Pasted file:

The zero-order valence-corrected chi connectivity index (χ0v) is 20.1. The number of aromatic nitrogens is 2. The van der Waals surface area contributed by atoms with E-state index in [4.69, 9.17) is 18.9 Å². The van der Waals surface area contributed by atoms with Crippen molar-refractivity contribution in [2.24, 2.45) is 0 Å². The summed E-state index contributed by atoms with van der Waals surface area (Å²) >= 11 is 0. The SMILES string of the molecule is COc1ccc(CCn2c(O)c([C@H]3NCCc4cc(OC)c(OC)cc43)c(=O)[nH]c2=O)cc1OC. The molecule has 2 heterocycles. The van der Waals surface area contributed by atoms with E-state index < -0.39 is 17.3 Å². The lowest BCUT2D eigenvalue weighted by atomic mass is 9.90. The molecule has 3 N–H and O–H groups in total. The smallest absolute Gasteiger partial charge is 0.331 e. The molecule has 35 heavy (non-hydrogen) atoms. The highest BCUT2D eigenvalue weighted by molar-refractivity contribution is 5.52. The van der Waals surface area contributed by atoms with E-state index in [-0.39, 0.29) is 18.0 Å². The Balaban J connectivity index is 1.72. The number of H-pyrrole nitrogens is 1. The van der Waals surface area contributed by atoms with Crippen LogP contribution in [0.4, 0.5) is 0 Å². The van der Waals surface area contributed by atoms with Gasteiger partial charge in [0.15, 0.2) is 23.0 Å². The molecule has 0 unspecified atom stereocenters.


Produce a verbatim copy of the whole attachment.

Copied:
The zero-order valence-corrected chi connectivity index (χ0v) is 20.1. The number of aromatic nitrogens is 2. The van der Waals surface area contributed by atoms with E-state index in [4.69, 9.17) is 18.9 Å². The van der Waals surface area contributed by atoms with Crippen molar-refractivity contribution in [2.24, 2.45) is 0 Å². The summed E-state index contributed by atoms with van der Waals surface area (Å²) >= 11 is 0. The SMILES string of the molecule is COc1ccc(CCn2c(O)c([C@H]3NCCc4cc(OC)c(OC)cc43)c(=O)[nH]c2=O)cc1OC. The molecule has 2 heterocycles. The van der Waals surface area contributed by atoms with E-state index < -0.39 is 17.3 Å². The lowest BCUT2D eigenvalue weighted by atomic mass is 9.90. The molecule has 3 N–H and O–H groups in total. The smallest absolute Gasteiger partial charge is 0.331 e. The molecule has 35 heavy (non-hydrogen) atoms. The highest BCUT2D eigenvalue weighted by molar-refractivity contribution is 5.52. The van der Waals surface area contributed by atoms with E-state index in [-0.39, 0.29) is 18.0 Å². The Balaban J connectivity index is 1.72. The number of H-pyrrole nitrogens is 1. The van der Waals surface area contributed by atoms with Crippen LogP contribution in [0.4, 0.5) is 0 Å². The van der Waals surface area contributed by atoms with Gasteiger partial charge in [0.15, 0.2) is 23.0 Å². The molecule has 0 unspecified atom stereocenters.